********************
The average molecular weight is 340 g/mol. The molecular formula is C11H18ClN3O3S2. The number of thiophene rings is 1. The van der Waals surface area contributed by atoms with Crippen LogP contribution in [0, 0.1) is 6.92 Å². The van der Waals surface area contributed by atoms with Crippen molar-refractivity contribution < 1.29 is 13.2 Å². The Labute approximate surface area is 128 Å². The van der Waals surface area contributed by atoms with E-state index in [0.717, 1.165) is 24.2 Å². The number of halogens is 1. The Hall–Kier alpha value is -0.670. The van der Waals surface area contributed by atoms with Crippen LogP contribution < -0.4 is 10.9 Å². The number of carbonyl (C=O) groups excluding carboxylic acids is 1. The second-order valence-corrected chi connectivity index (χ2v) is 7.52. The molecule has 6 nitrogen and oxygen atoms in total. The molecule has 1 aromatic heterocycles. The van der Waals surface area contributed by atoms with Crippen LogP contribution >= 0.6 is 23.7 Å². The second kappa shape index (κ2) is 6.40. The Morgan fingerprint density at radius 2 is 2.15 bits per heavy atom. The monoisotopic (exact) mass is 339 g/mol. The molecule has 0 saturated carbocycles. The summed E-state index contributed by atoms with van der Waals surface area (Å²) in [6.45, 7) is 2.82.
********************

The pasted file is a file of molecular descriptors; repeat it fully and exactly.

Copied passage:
The average molecular weight is 340 g/mol. The molecular formula is C11H18ClN3O3S2. The number of thiophene rings is 1. The van der Waals surface area contributed by atoms with Crippen LogP contribution in [0, 0.1) is 6.92 Å². The van der Waals surface area contributed by atoms with Crippen molar-refractivity contribution < 1.29 is 13.2 Å². The Labute approximate surface area is 128 Å². The van der Waals surface area contributed by atoms with E-state index in [0.717, 1.165) is 24.2 Å². The number of halogens is 1. The Hall–Kier alpha value is -0.670. The van der Waals surface area contributed by atoms with Crippen LogP contribution < -0.4 is 10.9 Å². The number of carbonyl (C=O) groups excluding carboxylic acids is 1. The second-order valence-corrected chi connectivity index (χ2v) is 7.52. The molecule has 6 nitrogen and oxygen atoms in total. The molecule has 1 aromatic heterocycles. The van der Waals surface area contributed by atoms with Crippen LogP contribution >= 0.6 is 23.7 Å². The second kappa shape index (κ2) is 6.40. The Morgan fingerprint density at radius 2 is 2.15 bits per heavy atom. The monoisotopic (exact) mass is 339 g/mol. The molecule has 0 saturated carbocycles. The summed E-state index contributed by atoms with van der Waals surface area (Å²) in [6.45, 7) is 2.82.